The most exciting part of our renovation so far is here!
I posted a sneak peak on instagram earlier this week:
Here’s the full view:
The installers began work Monday and expect to finish this week, with the exception of the main kitchen area which will need to be completed after the cabinets are in.
But it’s not all good news—we got a call from the installers Monday morning asking us to come to the house to take a look at the wood before they got started.
I knew when purchasing it that they were “Value Grade” which meant that there “may” be some defects in some pieces. Here’s how they explained it on their website:
“the Timberland products are selected out due to natural character markings in the hardwood. These character markings may include knots, mineral streaks, and natural grain variation. Occasional cartons may also include one or more boards with manufacturing defects, although there is very little manufacturer’s defects present.”
Because I love the rustic look and actually preferred character rather than a smooth clean look, I was totally okay with this.
I just didn’t realize how bad it would actually be.
Probably almost half of the wood was chopped into small pieces like this…
Complete with bonus drawings:
At least 1/3 with large cracks:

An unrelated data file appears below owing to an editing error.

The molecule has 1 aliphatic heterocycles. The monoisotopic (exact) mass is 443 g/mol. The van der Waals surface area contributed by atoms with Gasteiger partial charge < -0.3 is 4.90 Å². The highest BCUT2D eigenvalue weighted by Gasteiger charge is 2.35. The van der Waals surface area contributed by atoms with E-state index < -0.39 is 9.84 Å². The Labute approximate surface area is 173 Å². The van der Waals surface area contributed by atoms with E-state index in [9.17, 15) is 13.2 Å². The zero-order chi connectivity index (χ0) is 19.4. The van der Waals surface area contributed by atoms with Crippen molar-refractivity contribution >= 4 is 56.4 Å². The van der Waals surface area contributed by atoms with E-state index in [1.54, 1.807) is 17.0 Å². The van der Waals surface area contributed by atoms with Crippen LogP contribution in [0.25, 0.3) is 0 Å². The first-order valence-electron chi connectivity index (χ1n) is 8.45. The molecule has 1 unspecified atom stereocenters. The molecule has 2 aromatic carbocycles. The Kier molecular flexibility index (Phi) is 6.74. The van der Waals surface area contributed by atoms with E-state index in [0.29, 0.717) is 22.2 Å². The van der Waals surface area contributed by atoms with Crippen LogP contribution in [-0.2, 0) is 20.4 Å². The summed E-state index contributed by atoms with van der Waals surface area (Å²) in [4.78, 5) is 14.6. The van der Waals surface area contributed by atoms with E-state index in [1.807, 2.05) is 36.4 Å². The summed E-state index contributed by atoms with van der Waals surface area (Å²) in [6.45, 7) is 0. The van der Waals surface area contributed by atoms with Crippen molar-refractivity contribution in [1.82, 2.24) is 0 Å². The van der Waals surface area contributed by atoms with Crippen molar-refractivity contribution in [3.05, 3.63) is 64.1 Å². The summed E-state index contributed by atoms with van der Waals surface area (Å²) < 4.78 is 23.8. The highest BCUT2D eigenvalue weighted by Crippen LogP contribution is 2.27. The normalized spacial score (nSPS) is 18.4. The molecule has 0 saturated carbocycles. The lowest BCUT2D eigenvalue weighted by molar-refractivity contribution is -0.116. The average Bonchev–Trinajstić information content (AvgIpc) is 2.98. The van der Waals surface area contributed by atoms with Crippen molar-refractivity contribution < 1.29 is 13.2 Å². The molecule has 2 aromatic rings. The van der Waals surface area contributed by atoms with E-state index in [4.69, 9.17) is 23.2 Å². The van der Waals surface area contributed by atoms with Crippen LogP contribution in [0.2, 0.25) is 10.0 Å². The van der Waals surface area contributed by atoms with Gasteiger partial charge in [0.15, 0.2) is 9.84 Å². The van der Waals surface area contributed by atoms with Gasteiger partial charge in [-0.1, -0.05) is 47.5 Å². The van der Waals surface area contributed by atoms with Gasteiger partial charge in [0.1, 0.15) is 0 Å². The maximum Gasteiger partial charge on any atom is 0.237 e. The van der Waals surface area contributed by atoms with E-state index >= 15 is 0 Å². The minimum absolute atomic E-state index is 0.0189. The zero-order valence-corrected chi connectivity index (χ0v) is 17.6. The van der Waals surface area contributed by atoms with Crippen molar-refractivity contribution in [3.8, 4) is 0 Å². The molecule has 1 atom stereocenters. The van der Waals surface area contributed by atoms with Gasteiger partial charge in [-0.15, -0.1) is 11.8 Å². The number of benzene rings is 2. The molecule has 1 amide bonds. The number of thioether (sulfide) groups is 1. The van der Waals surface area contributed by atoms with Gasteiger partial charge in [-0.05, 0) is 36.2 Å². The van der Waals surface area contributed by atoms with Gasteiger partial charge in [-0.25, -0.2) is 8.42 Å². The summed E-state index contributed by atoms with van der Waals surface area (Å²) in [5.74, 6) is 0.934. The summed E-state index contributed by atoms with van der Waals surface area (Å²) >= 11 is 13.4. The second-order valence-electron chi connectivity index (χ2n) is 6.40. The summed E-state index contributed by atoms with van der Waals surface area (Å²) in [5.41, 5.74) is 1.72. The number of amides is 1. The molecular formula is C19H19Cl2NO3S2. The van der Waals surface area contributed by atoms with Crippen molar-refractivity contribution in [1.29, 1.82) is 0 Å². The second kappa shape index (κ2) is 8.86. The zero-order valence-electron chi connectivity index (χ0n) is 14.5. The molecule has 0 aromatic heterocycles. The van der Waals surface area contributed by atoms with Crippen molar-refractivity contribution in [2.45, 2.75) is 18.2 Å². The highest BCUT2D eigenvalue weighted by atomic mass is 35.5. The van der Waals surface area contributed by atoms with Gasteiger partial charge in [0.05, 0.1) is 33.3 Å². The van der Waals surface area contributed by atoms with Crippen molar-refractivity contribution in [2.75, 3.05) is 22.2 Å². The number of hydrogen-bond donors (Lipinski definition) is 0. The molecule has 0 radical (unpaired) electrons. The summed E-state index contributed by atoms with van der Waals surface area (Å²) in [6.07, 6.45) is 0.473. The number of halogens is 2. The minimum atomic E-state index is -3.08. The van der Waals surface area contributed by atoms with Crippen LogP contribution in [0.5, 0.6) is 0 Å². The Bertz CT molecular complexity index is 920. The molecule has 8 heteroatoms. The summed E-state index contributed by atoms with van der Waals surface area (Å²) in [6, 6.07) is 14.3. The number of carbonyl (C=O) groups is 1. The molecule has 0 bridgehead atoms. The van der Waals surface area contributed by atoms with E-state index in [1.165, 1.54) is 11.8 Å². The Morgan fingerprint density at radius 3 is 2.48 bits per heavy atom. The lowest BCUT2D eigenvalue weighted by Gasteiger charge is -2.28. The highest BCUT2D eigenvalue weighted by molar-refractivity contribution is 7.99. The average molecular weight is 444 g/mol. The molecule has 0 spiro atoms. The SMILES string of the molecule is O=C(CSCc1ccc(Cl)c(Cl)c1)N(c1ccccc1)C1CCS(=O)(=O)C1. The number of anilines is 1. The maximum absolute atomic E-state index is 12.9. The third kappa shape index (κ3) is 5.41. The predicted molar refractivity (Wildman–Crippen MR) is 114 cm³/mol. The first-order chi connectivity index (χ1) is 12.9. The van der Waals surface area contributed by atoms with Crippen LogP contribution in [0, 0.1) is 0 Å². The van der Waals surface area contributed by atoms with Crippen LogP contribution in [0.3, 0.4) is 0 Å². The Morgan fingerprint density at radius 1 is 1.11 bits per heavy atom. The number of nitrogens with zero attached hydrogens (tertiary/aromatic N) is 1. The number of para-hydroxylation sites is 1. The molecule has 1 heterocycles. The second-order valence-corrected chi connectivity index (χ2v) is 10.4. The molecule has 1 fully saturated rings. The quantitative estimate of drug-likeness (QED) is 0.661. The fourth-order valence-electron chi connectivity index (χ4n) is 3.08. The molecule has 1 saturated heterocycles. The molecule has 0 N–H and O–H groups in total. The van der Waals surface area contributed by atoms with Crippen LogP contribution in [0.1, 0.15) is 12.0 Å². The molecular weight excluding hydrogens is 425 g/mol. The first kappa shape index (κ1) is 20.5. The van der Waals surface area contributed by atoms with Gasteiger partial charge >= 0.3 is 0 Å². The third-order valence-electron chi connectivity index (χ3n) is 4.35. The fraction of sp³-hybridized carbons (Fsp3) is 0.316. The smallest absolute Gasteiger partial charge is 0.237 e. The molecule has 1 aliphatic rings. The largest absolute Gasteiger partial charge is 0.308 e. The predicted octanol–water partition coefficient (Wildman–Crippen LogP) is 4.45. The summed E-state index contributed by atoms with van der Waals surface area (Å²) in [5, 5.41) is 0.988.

And/or really obvious knots:
I told them to do the best they could to use all the good pieces for the living room and main walkways, save the “acceptable” pieces for the closets, and we’d re-evaluate once they were down to the bad pieces—hoping we had purchased enough overage so that we wouldn’t have to use them. We may end up having to buy more, unfortunately.
My biggest concern was the length of the small pieces, though. I was really nervous about how obvious they would be.
Fortunately, when I came back to the house that evening when they were finishing up, I was pleasantly surprised to discover that everything just blended together and the board length was not a big deal at all.
A note on the color—in natural light they are a little more gray than advertised on the website.
I’m slightly bummed about that, however under indoor lighting I’m 100% in love with the coloring:
In the kitchen it looks fabulous. The only place where there will be natural light only is in the living room by the window.
Here’s a shot with equal amounts indoor and natural lighting, this is probably the best representation of the true color:
Here’s a shot of the insanely expensive stair nose in action, on the edge of the kitchen from the living room:
Moral of the story is—you get what you pay for. In the end, I think $1.89 shipped is still a bargain for what the final outcome will be, but between the unexpected cost of the stair nose and the amount of bad wood we ended up with, I wish I would have looked into buying unfinished wood and having it stained. Now I know what I’ll be doing for the next house!
After the floors are down, we’ll be able to move in! We plan to wait until February 1st so we have a chance to get as much work done as possible (like the plank ceiling & walls, cabinet and appliance install next week, and some painting).
Two more weeks until we get to enjoy this every evening…
We’re also making some major progress on the home theater room. It might even be done before we move in! Update on that soon….